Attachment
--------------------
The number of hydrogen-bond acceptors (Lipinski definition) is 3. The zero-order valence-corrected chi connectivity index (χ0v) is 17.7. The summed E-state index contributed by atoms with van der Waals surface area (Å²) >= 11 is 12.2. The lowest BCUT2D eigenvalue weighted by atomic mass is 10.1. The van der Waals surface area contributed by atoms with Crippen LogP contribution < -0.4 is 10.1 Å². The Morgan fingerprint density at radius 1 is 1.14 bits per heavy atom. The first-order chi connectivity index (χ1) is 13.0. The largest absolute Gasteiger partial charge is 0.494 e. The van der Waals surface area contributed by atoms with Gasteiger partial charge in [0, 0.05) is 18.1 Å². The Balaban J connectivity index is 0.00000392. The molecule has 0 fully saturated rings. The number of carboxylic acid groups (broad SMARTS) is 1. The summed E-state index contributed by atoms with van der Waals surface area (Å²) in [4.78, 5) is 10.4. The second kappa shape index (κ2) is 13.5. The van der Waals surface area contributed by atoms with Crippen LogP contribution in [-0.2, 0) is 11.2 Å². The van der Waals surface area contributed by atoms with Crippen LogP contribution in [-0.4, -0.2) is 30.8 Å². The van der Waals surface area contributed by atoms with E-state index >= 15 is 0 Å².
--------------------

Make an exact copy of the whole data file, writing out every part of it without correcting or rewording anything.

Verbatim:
The number of hydrogen-bond acceptors (Lipinski definition) is 3. The zero-order valence-corrected chi connectivity index (χ0v) is 17.7. The summed E-state index contributed by atoms with van der Waals surface area (Å²) >= 11 is 12.2. The lowest BCUT2D eigenvalue weighted by atomic mass is 10.1. The van der Waals surface area contributed by atoms with Crippen LogP contribution < -0.4 is 10.1 Å². The Morgan fingerprint density at radius 1 is 1.14 bits per heavy atom. The first-order chi connectivity index (χ1) is 13.0. The largest absolute Gasteiger partial charge is 0.494 e. The van der Waals surface area contributed by atoms with Gasteiger partial charge in [0, 0.05) is 18.1 Å². The Balaban J connectivity index is 0.00000392. The molecule has 0 fully saturated rings. The number of carboxylic acid groups (broad SMARTS) is 1. The summed E-state index contributed by atoms with van der Waals surface area (Å²) in [4.78, 5) is 10.4. The second kappa shape index (κ2) is 13.5. The van der Waals surface area contributed by atoms with Crippen LogP contribution in [-0.2, 0) is 11.2 Å². The van der Waals surface area contributed by atoms with Crippen LogP contribution in [-0.4, -0.2) is 30.8 Å². The van der Waals surface area contributed by atoms with E-state index >= 15 is 0 Å².